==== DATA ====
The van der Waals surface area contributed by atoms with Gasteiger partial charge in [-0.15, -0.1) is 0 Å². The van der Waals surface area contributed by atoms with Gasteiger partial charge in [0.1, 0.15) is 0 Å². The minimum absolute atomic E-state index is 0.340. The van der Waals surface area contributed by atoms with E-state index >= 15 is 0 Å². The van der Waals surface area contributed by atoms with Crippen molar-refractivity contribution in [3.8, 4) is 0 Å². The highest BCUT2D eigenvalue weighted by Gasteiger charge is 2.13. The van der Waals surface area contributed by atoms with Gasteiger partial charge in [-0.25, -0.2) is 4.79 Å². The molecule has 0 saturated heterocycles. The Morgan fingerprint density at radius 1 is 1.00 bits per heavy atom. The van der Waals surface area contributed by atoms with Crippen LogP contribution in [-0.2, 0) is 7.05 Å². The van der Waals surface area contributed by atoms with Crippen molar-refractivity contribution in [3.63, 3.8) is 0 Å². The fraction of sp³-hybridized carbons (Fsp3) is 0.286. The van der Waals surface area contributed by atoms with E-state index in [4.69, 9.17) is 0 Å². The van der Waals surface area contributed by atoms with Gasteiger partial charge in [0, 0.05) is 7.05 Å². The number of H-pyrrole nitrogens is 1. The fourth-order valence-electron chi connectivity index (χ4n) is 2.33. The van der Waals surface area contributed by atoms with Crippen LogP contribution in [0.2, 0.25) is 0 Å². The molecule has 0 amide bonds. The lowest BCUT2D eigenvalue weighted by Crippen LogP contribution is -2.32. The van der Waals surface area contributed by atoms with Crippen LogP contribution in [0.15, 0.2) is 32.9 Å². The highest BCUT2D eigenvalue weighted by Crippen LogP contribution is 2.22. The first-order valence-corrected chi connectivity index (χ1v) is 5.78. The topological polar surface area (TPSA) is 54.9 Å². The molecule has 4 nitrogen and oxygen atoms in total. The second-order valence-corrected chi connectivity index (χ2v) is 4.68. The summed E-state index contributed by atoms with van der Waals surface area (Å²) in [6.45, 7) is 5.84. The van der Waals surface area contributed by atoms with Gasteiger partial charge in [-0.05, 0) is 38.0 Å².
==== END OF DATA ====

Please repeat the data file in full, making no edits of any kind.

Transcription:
The van der Waals surface area contributed by atoms with Gasteiger partial charge in [-0.15, -0.1) is 0 Å². The van der Waals surface area contributed by atoms with Gasteiger partial charge in [0.1, 0.15) is 0 Å². The minimum absolute atomic E-state index is 0.340. The van der Waals surface area contributed by atoms with E-state index >= 15 is 0 Å². The van der Waals surface area contributed by atoms with Crippen molar-refractivity contribution in [3.8, 4) is 0 Å². The highest BCUT2D eigenvalue weighted by Gasteiger charge is 2.13. The van der Waals surface area contributed by atoms with Gasteiger partial charge in [-0.25, -0.2) is 4.79 Å². The molecule has 0 saturated heterocycles. The Morgan fingerprint density at radius 1 is 1.00 bits per heavy atom. The van der Waals surface area contributed by atoms with Crippen LogP contribution in [-0.2, 0) is 7.05 Å². The van der Waals surface area contributed by atoms with Crippen molar-refractivity contribution in [3.63, 3.8) is 0 Å². The fraction of sp³-hybridized carbons (Fsp3) is 0.286. The van der Waals surface area contributed by atoms with E-state index in [4.69, 9.17) is 0 Å². The van der Waals surface area contributed by atoms with Gasteiger partial charge in [0, 0.05) is 7.05 Å². The number of H-pyrrole nitrogens is 1. The fourth-order valence-electron chi connectivity index (χ4n) is 2.33. The van der Waals surface area contributed by atoms with Crippen LogP contribution in [0.2, 0.25) is 0 Å². The molecule has 0 amide bonds. The lowest BCUT2D eigenvalue weighted by Crippen LogP contribution is -2.32. The van der Waals surface area contributed by atoms with Crippen LogP contribution in [0.15, 0.2) is 32.9 Å². The highest BCUT2D eigenvalue weighted by Crippen LogP contribution is 2.22. The first-order valence-corrected chi connectivity index (χ1v) is 5.78. The topological polar surface area (TPSA) is 54.9 Å². The molecule has 4 nitrogen and oxygen atoms in total. The second-order valence-corrected chi connectivity index (χ2v) is 4.68. The summed E-state index contributed by atoms with van der Waals surface area (Å²) in [6.45, 7) is 5.84. The van der Waals surface area contributed by atoms with Gasteiger partial charge in [-0.05, 0) is 38.0 Å².